The title says, Forget Glasgow.  I don’t really mean that.  Glasgow is important.  And I know that some, or even many, will think I’m off my rocker for saying this, but it’s not the most critical factor on how quickly and how far we implement changes to our society that will mitigate climate change to allow our civilization to function with some semblance of what we enjoy today.  

Commitments made and agreed upon in Glasgow help define a north star on where we need to go and a timeline.  And it will help guide governments on deciding how to implement strategies that will provide incentives on getting us there.  One good example is the tax credits in the Build Back Better Bill that just passed the House that will allow $12,000 for the purchase of some electric vehicles, $7,500 for others and expand the number of GM and Tesla vehicles that qualify for this.  That WILL move the market.

But as I’ve said all along, follow the money.  Profits are going to be what makes the difference.  And consequences to the bottom line are becoming more and more apparent and closer at hand.  Losing revenue and profit 20 or 30 years from now is one thing.  But next year and the one following that, well, that’s something a bit more urgent and drives stock prices and executive compensation.  

For my thinking there are two or three industries that are central to this concept:  Finance and Banking, Insurance and Transportation.  One could argue for energy as well but I think that the future of the energy industry is really dependent upon their being able to get financing and insurance and, to demand.  So their destiny is not really in their hands.  

Among the three industries mentioned above, the insurance industry may just be the linchpin in two regards.  First, no business can survive or exist without insurance and it must be at an affordable price. Thus, raising rates or simply declining to cover say, a coal plant, can, will and is having a big impact.  I have written recently about how insurance rates for residential properties in flood zones has been increased this year in some cases 10 times!  The devastating and increasingly sever, frequent and costly natural disasters is having an enormous impact on insurance companies directly.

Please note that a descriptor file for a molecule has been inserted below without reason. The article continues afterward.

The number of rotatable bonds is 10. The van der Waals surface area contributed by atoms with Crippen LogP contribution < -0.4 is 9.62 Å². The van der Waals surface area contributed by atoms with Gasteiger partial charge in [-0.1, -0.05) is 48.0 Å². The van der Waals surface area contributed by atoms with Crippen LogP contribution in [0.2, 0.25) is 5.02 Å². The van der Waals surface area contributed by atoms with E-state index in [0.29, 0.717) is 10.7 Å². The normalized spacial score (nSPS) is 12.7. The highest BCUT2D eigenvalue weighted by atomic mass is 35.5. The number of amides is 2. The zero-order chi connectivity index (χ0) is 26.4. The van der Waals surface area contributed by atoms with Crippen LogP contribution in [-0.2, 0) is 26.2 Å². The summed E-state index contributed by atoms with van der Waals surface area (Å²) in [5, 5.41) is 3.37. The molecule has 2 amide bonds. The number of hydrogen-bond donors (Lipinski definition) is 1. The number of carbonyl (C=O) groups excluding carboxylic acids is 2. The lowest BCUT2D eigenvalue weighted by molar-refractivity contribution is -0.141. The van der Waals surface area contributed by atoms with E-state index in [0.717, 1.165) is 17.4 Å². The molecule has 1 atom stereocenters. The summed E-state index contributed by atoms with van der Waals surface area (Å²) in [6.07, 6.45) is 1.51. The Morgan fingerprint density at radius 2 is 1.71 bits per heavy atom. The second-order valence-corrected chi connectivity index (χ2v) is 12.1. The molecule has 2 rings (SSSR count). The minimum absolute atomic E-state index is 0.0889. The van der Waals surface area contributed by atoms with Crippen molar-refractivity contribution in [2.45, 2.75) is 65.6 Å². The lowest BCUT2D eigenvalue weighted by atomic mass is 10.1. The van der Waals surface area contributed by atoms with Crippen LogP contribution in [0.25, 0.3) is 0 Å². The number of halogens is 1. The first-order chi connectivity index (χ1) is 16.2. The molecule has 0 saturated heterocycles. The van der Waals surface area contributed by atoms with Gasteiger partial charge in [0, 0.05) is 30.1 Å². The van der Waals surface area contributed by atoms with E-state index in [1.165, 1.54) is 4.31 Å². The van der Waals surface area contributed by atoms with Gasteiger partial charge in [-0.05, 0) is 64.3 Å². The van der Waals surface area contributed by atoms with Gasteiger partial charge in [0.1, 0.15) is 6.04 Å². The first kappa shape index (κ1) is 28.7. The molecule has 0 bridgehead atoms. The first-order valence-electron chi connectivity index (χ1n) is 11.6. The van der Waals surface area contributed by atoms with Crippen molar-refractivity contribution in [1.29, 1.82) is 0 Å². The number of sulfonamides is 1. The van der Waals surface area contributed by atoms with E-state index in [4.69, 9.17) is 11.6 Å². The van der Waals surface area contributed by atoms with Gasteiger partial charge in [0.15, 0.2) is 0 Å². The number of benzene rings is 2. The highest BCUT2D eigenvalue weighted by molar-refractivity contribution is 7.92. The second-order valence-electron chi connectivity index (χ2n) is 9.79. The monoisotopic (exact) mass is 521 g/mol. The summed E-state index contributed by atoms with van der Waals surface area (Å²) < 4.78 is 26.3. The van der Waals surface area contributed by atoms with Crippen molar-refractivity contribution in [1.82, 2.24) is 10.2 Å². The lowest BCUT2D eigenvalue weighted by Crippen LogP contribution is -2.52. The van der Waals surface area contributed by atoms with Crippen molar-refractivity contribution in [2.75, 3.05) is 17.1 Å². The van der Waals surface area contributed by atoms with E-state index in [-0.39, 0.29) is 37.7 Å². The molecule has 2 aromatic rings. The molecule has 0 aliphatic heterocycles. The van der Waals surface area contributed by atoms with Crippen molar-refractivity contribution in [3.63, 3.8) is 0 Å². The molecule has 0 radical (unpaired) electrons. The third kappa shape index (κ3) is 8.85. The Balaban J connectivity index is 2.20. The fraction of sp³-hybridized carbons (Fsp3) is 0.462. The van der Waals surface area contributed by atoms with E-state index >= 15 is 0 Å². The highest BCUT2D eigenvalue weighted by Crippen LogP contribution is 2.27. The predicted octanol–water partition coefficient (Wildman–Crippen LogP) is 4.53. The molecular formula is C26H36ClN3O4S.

The other aspect that is critical to insurance companies performance is what they do with our premiums to make money.  They have enormous portfolios of investments that in some cases at some times are the ONLY way that they make money.  One of the articles featured today references a “survey, BlackRock spoke with 362 executives at insurance companies representing $27 trillion in investable assets across 26 markets.”  The insurance companies are increasingly shifting those investments away from fossil fuel companies and others that are causing the climate crisis to ones that are solving it or likely to flourish in the new economy.  With the rest of the finance industry doing the same, the outcome is pretty obvious.  

Before getting to this week’s featured articles I’d like to add one more thing to consider.  Some companies may not really be contributing much or any to increased releases of climate warming emissions such as CO2 or methane.  But if their public perception isn’t that they are actively fighting the climate crisis the public will be less inclined to buy their products.  For example, many companies are rushing to become carbon neutral ASAP and planning on how to use only renewable energy or electric vehicles in their fleets.  While this might actually save them in expenses, what they are really after is positive public perception…and maybe even doing the “right” thing.

If you agree with my perspective I’d love to hear from you.  Simply hit reply and give me a thumbs up or down.  

Here’s the two articles about the insurance industry that sparked my topic this week.  After that some more info on other topics I like to cover.


11/16/2021 in E&E News

Insurers Are More Jittery About Climate Risk, BlackRock Says


“Insurers are getting increasingly worried about the perils of climate risk after a run of natural disasters, according to a report by BlackRock Inc.
The big majority of insurers now see climate as an investment risk and are positioning portfolios accordingly…For its survey, BlackRock spoke with 362 executives at insurance companies representing $27 trillion in investable assets across 26 markets.